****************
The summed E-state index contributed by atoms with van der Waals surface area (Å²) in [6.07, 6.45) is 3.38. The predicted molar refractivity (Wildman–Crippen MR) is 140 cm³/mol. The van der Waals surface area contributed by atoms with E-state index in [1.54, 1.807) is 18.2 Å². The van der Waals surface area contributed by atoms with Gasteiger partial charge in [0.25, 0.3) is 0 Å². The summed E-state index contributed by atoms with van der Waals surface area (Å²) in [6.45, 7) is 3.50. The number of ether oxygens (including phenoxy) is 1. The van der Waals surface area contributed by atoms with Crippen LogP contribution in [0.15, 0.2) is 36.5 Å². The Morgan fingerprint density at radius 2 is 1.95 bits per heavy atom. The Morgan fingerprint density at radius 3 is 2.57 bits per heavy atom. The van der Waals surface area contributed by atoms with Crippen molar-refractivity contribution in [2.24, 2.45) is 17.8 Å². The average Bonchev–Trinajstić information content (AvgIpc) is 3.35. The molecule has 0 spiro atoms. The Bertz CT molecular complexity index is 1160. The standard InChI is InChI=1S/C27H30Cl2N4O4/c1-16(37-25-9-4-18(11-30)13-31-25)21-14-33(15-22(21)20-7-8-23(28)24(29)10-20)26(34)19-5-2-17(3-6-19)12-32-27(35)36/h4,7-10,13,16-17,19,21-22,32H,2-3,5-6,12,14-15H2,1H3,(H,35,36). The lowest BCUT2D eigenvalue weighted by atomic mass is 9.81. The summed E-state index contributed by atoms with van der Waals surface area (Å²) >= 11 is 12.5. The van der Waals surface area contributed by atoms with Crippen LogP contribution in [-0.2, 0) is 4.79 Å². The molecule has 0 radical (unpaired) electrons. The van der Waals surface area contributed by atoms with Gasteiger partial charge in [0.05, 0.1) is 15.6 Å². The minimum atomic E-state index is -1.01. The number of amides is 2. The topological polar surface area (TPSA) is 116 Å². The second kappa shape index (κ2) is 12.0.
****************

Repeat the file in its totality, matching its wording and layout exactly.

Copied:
The summed E-state index contributed by atoms with van der Waals surface area (Å²) in [6.07, 6.45) is 3.38. The predicted molar refractivity (Wildman–Crippen MR) is 140 cm³/mol. The van der Waals surface area contributed by atoms with E-state index in [1.54, 1.807) is 18.2 Å². The van der Waals surface area contributed by atoms with Gasteiger partial charge in [0.25, 0.3) is 0 Å². The summed E-state index contributed by atoms with van der Waals surface area (Å²) in [6.45, 7) is 3.50. The number of ether oxygens (including phenoxy) is 1. The van der Waals surface area contributed by atoms with Crippen LogP contribution in [0.15, 0.2) is 36.5 Å². The Morgan fingerprint density at radius 2 is 1.95 bits per heavy atom. The Morgan fingerprint density at radius 3 is 2.57 bits per heavy atom. The van der Waals surface area contributed by atoms with Crippen molar-refractivity contribution in [2.24, 2.45) is 17.8 Å². The average Bonchev–Trinajstić information content (AvgIpc) is 3.35. The molecule has 0 spiro atoms. The Bertz CT molecular complexity index is 1160. The standard InChI is InChI=1S/C27H30Cl2N4O4/c1-16(37-25-9-4-18(11-30)13-31-25)21-14-33(15-22(21)20-7-8-23(28)24(29)10-20)26(34)19-5-2-17(3-6-19)12-32-27(35)36/h4,7-10,13,16-17,19,21-22,32H,2-3,5-6,12,14-15H2,1H3,(H,35,36). The lowest BCUT2D eigenvalue weighted by atomic mass is 9.81. The summed E-state index contributed by atoms with van der Waals surface area (Å²) >= 11 is 12.5. The van der Waals surface area contributed by atoms with Crippen LogP contribution in [-0.2, 0) is 4.79 Å². The molecule has 0 radical (unpaired) electrons. The van der Waals surface area contributed by atoms with Gasteiger partial charge in [0.05, 0.1) is 15.6 Å². The minimum atomic E-state index is -1.01. The number of amides is 2. The topological polar surface area (TPSA) is 116 Å². The second kappa shape index (κ2) is 12.0.